The disturbing trend of dismissing “management details” did not start with Enron, but that style of management usually leads to disaster, and seems to have more fans than ever before. Certainly the management team at Enron, especially Lay, practiced that methodology. Those details may be pesky, but they are usually the difference between success and failure. If there was a shoddy business practice you will likely find it practiced by the “smartest guys in the room,” the Enron management team. Great book, highly recommended.

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Tedeschi Trucks and Jorma Kick It on “Key to the Highway”

I had the opportunity to get into the Orpheum on December 1 to see Tedeschi-Trucks on the first of a three night stand in Boston. My third time seeing them, and this one was was the best of the three. It was the only night of the three that Jorma Kaukonen was the opening act, and that alone was worth the price of admission. Jorma gave us a terrific opening set, and then joined Tedeschi-Trucks for the blues classic, “Key to the Highway” which was a barn burner. The song appears on the Derek and the Dominos Layla album, with a blistering duet between Eric Clapton and Duane Allman. I picked up the Orpheum video from Sean Roche’s You Tube Channel. He did a great job capturing one of the highlights of the night.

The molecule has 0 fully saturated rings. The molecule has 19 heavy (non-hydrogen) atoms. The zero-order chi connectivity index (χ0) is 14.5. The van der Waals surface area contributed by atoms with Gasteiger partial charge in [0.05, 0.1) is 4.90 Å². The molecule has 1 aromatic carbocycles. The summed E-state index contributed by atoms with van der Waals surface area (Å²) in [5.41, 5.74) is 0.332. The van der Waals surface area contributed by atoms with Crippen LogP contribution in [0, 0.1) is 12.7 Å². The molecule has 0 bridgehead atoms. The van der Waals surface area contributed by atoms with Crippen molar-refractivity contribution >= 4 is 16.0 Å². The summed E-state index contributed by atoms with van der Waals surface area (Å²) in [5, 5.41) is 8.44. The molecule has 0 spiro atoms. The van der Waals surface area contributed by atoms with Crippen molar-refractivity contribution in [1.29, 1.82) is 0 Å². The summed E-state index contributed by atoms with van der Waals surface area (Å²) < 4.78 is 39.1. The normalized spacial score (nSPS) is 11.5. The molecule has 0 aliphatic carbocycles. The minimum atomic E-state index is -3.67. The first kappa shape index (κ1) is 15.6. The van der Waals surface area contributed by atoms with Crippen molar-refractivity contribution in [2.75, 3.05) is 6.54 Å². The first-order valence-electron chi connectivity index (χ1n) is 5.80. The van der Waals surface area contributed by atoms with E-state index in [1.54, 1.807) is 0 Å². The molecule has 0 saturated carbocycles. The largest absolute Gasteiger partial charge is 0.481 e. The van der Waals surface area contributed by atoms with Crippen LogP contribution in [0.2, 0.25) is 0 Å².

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Seabrook Procures a New Recycling Truck

The Town of Seabrook purchased a new recycling truck, which is now in service collecting our recyclables curbside. The truck was procured after a long process of laying out specifications, and careful management of the the truck build out after bid award. John Starkey, and his staff, worked hard on putting together the process, and overseeing the truck build to ensure we got the best value for Seabrook taxpayers. The recycling truck was financed with dollars from our recycling program, with no impact to our taxpayers. Thank you to John Starkey and the staff for all of the hard work.


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Seabrook Fire Procures a New Ambulance

The brand new ambulance procured by the Seabrook Fire Department has arrived, and is now “on the street.” This ambulance is financed with revenues from the ambulance service, with no impact to our tax rate. The Seabrook Fire Department, with a highly trained group of EMT’s and medics, provides first rate ambulance service to the people of Seabrook. Congratulations to Chief Edwards and Deputy Perkins.